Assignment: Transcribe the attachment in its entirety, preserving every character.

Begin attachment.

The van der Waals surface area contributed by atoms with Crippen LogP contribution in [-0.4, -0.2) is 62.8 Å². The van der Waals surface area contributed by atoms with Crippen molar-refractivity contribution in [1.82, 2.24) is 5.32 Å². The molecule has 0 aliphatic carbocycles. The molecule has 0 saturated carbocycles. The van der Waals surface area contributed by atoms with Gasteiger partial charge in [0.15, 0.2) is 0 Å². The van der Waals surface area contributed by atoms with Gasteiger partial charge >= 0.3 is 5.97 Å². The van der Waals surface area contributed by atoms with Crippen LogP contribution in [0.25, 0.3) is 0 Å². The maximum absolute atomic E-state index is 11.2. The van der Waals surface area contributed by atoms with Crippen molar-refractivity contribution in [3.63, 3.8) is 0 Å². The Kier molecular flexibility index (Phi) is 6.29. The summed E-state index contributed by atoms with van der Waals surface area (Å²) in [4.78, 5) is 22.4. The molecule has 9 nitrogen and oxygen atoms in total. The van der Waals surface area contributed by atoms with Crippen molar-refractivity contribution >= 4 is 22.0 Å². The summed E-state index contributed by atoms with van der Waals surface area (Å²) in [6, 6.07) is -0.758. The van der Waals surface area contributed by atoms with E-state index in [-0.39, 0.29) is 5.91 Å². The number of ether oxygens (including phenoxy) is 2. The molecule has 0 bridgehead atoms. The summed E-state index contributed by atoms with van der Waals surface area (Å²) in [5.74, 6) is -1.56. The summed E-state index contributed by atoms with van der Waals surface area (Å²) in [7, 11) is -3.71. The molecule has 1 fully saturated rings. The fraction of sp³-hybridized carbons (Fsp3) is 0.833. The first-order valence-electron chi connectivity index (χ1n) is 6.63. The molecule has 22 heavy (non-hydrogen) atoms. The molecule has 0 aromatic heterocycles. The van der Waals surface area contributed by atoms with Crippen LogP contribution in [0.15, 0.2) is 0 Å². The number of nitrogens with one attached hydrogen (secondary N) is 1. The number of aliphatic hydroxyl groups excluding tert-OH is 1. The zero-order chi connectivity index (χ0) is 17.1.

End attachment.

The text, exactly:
The van der Waals surface area contributed by atoms with Crippen LogP contribution in [-0.4, -0.2) is 62.8 Å². The van der Waals surface area contributed by atoms with Crippen molar-refractivity contribution in [1.82, 2.24) is 5.32 Å². The molecule has 0 aliphatic carbocycles. The molecule has 0 saturated carbocycles. The van der Waals surface area contributed by atoms with Gasteiger partial charge in [0.15, 0.2) is 0 Å². The van der Waals surface area contributed by atoms with Gasteiger partial charge >= 0.3 is 5.97 Å². The van der Waals surface area contributed by atoms with Crippen LogP contribution in [0.25, 0.3) is 0 Å². The maximum absolute atomic E-state index is 11.2. The van der Waals surface area contributed by atoms with Crippen molar-refractivity contribution in [3.63, 3.8) is 0 Å². The Kier molecular flexibility index (Phi) is 6.29. The summed E-state index contributed by atoms with van der Waals surface area (Å²) in [4.78, 5) is 22.4. The molecule has 9 nitrogen and oxygen atoms in total. The van der Waals surface area contributed by atoms with Crippen molar-refractivity contribution >= 4 is 22.0 Å². The summed E-state index contributed by atoms with van der Waals surface area (Å²) in [6, 6.07) is -0.758. The van der Waals surface area contributed by atoms with E-state index in [-0.39, 0.29) is 5.91 Å². The number of ether oxygens (including phenoxy) is 2. The molecule has 0 bridgehead atoms. The summed E-state index contributed by atoms with van der Waals surface area (Å²) in [5.74, 6) is -1.56. The summed E-state index contributed by atoms with van der Waals surface area (Å²) in [7, 11) is -3.71. The molecule has 1 fully saturated rings. The fraction of sp³-hybridized carbons (Fsp3) is 0.833. The first-order valence-electron chi connectivity index (χ1n) is 6.63. The molecule has 22 heavy (non-hydrogen) atoms. The molecule has 0 aromatic heterocycles. The van der Waals surface area contributed by atoms with Crippen LogP contribution in [0.15, 0.2) is 0 Å². The number of nitrogens with one attached hydrogen (secondary N) is 1. The number of aliphatic hydroxyl groups excluding tert-OH is 1. The zero-order chi connectivity index (χ0) is 17.1.